Going to Court with Playwright Holly Arsenault
While Seattle Rep’s doors are closed, we’re continuing to develop new plays online through The Other Season. Our virtual workshop of Court by Gregory Award winner Holly Arsenault inspired this conversation with Director of Casting & New Play Development Kaytlin McIntyre.
Online workshop of Court. Pictured: Adrienne Mendoza, Kaytlin McIntyre, Holly Arsenault, Emilie Hanson, Sophie Kelly-Hedrick, and Annika Perez-Krikorian.
Kaytlin McIntyre: What role has Seattle Rep played in your development as an artist?
Holly Arsenault: I came to Seattle Rep in 2003 as a Casting Intern and had to read a lot of plays, which became a huge aspect of my informal playwriting education. I later joined Seattle Rep’s Writers Group, which was an incredibly fruitful, nurturing, and terrifying experience that advanced me lightyears in understanding my own desires and goals as a writer. It solidified for me that playwriting is where I feel like I can be the most useful to the world and to the theater that I love.
K: What was your inspiration for Court?
H: I did not study playwriting in school and had never taken a college course in playwriting until joining the staff of the University of Washington School of Drama. One assignment was to “put something of yourself into the play,” so Court had an autobiographical inspiration. This girl, Rosanna, has been told that she might have to testify in a hearing over which parent will get custody of her in their divorce proceedings. This happened to me and I thought it was rich dramatic territory.
K: What was the online workshop experience like for you?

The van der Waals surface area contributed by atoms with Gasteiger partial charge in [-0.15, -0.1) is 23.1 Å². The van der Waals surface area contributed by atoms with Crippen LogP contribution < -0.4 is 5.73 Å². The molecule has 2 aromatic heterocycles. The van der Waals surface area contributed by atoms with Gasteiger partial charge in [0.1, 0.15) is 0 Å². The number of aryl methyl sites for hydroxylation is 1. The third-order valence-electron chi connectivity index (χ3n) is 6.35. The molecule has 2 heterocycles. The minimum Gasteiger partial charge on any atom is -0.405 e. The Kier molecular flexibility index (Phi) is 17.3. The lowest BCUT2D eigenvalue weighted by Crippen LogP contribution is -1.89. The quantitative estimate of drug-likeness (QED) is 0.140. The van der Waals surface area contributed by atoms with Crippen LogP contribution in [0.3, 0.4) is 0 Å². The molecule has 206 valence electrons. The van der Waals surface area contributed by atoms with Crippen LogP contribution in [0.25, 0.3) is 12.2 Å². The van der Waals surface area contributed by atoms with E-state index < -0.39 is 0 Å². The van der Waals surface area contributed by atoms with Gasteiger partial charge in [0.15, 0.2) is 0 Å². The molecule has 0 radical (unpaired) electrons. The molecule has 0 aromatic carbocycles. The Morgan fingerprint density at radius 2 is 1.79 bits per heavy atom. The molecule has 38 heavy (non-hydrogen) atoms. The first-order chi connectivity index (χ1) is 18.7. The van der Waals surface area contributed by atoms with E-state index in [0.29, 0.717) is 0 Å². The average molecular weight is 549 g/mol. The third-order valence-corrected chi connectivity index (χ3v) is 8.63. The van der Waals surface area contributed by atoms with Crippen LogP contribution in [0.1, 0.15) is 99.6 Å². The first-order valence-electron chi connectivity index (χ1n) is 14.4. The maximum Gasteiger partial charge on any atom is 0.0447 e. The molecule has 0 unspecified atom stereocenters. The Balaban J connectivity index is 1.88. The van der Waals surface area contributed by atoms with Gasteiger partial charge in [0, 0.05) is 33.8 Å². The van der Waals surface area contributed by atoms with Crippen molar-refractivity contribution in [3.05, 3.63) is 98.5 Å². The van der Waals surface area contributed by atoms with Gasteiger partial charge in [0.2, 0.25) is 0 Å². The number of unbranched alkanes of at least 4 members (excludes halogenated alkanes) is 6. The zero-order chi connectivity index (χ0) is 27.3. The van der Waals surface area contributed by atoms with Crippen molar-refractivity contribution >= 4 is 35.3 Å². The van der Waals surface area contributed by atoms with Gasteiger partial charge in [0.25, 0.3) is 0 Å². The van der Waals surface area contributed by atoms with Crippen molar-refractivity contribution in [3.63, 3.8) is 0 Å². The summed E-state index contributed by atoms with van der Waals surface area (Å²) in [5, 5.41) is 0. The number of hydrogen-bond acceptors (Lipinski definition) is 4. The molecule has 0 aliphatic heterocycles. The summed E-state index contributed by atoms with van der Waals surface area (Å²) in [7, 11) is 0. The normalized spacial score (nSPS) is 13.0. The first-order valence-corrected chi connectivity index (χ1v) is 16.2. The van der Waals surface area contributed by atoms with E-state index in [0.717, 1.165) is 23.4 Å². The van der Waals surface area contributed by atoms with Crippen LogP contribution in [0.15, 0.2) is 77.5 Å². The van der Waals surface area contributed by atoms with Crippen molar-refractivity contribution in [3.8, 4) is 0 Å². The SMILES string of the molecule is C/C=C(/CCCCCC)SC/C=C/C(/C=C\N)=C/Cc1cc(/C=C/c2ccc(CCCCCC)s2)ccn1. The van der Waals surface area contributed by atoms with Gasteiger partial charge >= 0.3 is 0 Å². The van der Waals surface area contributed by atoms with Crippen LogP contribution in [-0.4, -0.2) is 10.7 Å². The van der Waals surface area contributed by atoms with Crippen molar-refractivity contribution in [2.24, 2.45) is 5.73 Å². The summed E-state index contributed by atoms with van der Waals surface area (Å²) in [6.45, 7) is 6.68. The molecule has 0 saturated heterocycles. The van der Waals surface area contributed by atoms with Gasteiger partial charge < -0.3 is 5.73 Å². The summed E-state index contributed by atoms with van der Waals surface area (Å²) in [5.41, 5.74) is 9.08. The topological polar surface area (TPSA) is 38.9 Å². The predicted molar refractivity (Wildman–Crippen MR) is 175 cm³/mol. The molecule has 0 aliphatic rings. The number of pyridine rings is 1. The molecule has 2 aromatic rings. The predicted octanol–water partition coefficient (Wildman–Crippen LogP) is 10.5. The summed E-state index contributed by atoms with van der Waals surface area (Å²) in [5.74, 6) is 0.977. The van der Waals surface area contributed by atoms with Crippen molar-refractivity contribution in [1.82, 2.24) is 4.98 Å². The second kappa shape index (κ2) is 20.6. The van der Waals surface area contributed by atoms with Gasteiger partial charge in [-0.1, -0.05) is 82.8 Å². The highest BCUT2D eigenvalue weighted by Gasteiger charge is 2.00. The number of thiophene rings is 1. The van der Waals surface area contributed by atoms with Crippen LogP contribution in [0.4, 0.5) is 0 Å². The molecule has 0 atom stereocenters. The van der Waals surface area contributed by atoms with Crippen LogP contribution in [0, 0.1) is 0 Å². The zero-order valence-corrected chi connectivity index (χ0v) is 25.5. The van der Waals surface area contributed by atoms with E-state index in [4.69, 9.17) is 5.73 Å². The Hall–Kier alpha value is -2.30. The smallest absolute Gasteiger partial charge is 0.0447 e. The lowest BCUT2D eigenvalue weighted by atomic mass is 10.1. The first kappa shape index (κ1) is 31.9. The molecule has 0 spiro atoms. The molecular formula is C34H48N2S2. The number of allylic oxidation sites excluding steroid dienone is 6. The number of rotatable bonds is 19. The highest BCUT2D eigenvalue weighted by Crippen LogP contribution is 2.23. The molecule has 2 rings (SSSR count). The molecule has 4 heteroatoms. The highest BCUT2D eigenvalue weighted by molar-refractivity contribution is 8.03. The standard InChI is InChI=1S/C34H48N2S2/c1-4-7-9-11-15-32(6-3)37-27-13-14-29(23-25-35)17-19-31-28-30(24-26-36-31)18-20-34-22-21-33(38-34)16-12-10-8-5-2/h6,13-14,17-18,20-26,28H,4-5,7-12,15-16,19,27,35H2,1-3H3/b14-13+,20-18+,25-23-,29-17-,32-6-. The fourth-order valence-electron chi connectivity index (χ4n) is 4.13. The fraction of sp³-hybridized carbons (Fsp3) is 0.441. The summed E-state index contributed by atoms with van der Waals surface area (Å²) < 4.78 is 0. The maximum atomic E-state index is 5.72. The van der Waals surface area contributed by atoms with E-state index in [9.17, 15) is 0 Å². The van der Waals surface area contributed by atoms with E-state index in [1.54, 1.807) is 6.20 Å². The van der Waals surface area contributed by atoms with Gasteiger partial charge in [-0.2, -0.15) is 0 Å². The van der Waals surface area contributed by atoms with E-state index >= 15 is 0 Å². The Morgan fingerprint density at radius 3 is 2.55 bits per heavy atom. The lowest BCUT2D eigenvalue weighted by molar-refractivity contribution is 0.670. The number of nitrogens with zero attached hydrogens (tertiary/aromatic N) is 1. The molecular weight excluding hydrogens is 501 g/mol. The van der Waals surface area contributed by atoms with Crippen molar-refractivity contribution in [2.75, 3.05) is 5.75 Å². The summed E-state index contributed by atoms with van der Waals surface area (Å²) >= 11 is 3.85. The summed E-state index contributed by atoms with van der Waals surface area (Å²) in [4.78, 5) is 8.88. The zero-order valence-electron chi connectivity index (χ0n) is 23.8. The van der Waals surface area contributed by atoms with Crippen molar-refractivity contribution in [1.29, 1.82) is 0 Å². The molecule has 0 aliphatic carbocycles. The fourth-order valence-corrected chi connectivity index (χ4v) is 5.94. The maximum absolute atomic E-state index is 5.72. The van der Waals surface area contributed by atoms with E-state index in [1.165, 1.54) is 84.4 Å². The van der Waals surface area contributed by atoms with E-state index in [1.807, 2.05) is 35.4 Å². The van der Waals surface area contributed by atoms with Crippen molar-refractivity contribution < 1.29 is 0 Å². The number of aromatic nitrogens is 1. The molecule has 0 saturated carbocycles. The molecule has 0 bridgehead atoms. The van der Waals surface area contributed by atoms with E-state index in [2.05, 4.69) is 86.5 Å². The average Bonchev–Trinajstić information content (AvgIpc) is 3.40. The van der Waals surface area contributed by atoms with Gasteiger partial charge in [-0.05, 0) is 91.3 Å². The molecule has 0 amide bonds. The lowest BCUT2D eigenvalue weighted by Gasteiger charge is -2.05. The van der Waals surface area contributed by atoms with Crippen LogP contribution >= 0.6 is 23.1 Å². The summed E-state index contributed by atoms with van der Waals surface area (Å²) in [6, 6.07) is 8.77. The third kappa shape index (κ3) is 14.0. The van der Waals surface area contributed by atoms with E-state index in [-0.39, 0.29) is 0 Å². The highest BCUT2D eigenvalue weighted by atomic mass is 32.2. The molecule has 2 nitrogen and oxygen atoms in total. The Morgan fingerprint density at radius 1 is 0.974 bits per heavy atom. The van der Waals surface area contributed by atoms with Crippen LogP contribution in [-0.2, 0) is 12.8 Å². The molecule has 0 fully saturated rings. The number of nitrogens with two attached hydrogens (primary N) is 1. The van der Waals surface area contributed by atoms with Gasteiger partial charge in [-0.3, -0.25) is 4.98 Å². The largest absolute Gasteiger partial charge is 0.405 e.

H: The play depicts these two girls sitting in a room talking together— it is small enough that the process of working together with everyone on screen didn’t feel so different from what we would have done together in person. Getting to workshop the play online with Seattle Rep and cast actors who are age appropriate for the roles was also a huge opportunity; I’d been able to work on Court at another theater before everything shut down, but not with teenage performers, so the Seattle Rep workshop was able to create an artistic experience much closer to what I had intended.
K: Has the pandemic shifted your interests as a playwright or influenced any new projects?
H: I haven’t started writing anything new, but I expect what we are living through will show up there. I had been feeling sad and not very inspired to make theater for the first few months of COVID-19, so workshopping Court at Seattle Rep was a perfect way to reenter this world. More than any other place that I have had the opportunity to work, Seattle Rep has been the place that has opened up the possibilities of what my life as an artist could look like. The way that this theater continues to hold space for my work, support it with professional artistry, and believe in me as an artist—even amidst the challenges of a global pandemic—is of incalculable value to me.